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For me, the second year is harder in many ways after my mom passed away. The first year was filled with taking care of issues like the house, bills, etc. While is was also filled with a lot of trauma, I was lucky enough to have support from all over. Now that it's the second year, the loneliness has creeped in more. I am so glad that I found this site and others like me, so that I know that I'm never really alone. I just need to reach out. Like you, I was struggling with my eating. In a lot of ways, I felt like it was the only thing that I had control over and it was always dependable. It was also very comforting. I realized what I was doing to myself when the scale jumped in the wrong direction and looked for some books and found SparkPeople. The book that really made a difference for me is "The End of Overeating" by David A. Kessler, MD. It made me look at food in a whole new light and realize that it really had become an addiction for me. Plus, it helped me realize that I should not shoulder all of the blame myself. Our food companies like us becoming addicted to their products and they try to make them even more alluring. I hope all of this helps.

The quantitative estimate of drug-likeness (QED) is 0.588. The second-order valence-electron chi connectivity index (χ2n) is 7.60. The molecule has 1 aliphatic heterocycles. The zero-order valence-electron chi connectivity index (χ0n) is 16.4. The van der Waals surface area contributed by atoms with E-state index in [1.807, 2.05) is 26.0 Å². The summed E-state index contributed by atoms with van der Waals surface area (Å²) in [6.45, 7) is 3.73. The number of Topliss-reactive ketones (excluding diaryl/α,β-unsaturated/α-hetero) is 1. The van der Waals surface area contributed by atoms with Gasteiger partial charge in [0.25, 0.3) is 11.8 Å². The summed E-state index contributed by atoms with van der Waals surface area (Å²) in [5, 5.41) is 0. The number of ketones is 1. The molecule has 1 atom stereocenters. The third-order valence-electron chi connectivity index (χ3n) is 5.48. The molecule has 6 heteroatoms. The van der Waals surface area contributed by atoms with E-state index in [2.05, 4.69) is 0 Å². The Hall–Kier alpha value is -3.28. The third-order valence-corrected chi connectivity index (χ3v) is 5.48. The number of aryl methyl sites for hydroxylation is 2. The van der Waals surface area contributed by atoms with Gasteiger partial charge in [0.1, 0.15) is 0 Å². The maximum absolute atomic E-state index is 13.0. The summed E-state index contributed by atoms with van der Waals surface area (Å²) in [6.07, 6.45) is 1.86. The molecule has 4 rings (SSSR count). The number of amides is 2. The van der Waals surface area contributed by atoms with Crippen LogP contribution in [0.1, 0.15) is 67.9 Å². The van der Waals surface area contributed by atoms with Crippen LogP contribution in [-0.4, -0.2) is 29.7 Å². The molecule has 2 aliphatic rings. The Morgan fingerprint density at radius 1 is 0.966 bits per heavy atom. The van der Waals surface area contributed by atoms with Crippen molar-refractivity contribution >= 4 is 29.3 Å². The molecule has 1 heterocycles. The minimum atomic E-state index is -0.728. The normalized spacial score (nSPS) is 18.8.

Kelly

Kelly
~A&I DECEMBER BSG Mistletoes


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SAL1512's Photo SAL1512 SparkPoints: (458,841)
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11/6/11 6:23 P

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Kate,
It has almost been 5 years since our youngest son, Ben, died. He had been sick for 5 years and his death was expected. The first year was a fog. My husband and I remember very little of it. The grief never goes away, but it does change in intensity. The grief process is yours and the new life that happens in this time line that you never expected to find yourself in, is your new life. Be gentle with yourself. You are probably doing better than you ever expected. I can tell, because you still seek a healthy life style.
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Sally

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COSMIC_ENERGY's Photo COSMIC_ENERGY Posts: 10,398